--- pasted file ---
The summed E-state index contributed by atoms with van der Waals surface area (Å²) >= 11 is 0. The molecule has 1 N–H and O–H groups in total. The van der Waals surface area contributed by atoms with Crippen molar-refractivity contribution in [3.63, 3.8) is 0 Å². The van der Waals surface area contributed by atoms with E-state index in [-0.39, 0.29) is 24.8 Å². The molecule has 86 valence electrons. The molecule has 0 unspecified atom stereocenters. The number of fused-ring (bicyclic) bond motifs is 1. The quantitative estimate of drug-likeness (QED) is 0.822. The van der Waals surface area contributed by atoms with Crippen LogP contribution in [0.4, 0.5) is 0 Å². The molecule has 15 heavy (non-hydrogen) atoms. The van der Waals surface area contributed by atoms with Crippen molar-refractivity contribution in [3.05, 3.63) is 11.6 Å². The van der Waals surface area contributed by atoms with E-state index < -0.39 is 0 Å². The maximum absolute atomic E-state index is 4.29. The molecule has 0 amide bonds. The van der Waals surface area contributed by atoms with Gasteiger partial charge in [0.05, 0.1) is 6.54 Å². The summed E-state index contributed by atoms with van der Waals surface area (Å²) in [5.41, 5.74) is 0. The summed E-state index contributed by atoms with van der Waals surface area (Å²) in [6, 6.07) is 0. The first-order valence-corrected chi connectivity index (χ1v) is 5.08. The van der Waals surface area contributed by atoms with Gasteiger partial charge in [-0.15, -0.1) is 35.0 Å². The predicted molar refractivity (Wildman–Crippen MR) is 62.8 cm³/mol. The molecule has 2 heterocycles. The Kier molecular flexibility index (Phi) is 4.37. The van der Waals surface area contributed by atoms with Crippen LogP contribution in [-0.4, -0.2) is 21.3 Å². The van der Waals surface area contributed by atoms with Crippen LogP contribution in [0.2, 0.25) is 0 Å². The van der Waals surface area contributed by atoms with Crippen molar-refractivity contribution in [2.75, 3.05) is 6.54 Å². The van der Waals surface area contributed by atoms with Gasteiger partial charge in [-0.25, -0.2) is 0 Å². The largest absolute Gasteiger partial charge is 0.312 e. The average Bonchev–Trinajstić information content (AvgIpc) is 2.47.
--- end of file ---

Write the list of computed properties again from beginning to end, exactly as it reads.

The summed E-state index contributed by atoms with van der Waals surface area (Å²) >= 11 is 0. The molecule has 1 N–H and O–H groups in total. The van der Waals surface area contributed by atoms with Crippen molar-refractivity contribution in [3.63, 3.8) is 0 Å². The van der Waals surface area contributed by atoms with E-state index in [-0.39, 0.29) is 24.8 Å². The molecule has 86 valence electrons. The molecule has 0 unspecified atom stereocenters. The number of fused-ring (bicyclic) bond motifs is 1. The quantitative estimate of drug-likeness (QED) is 0.822. The van der Waals surface area contributed by atoms with Crippen LogP contribution in [0.4, 0.5) is 0 Å². The molecule has 15 heavy (non-hydrogen) atoms. The van der Waals surface area contributed by atoms with Crippen molar-refractivity contribution in [3.05, 3.63) is 11.6 Å². The van der Waals surface area contributed by atoms with E-state index < -0.39 is 0 Å². The maximum absolute atomic E-state index is 4.29. The molecule has 0 amide bonds. The van der Waals surface area contributed by atoms with Gasteiger partial charge in [0.05, 0.1) is 6.54 Å². The summed E-state index contributed by atoms with van der Waals surface area (Å²) in [5.41, 5.74) is 0. The summed E-state index contributed by atoms with van der Waals surface area (Å²) in [6, 6.07) is 0. The first-order valence-corrected chi connectivity index (χ1v) is 5.08. The van der Waals surface area contributed by atoms with Gasteiger partial charge in [-0.15, -0.1) is 35.0 Å². The predicted molar refractivity (Wildman–Crippen MR) is 62.8 cm³/mol. The molecule has 2 heterocycles. The Kier molecular flexibility index (Phi) is 4.37. The van der Waals surface area contributed by atoms with Crippen LogP contribution in [-0.4, -0.2) is 21.3 Å². The van der Waals surface area contributed by atoms with Crippen LogP contribution in [0.2, 0.25) is 0 Å². The van der Waals surface area contributed by atoms with Crippen molar-refractivity contribution in [2.75, 3.05) is 6.54 Å². The van der Waals surface area contributed by atoms with Gasteiger partial charge in [-0.25, -0.2) is 0 Å². The largest absolute Gasteiger partial charge is 0.312 e. The average Bonchev–Trinajstić information content (AvgIpc) is 2.47.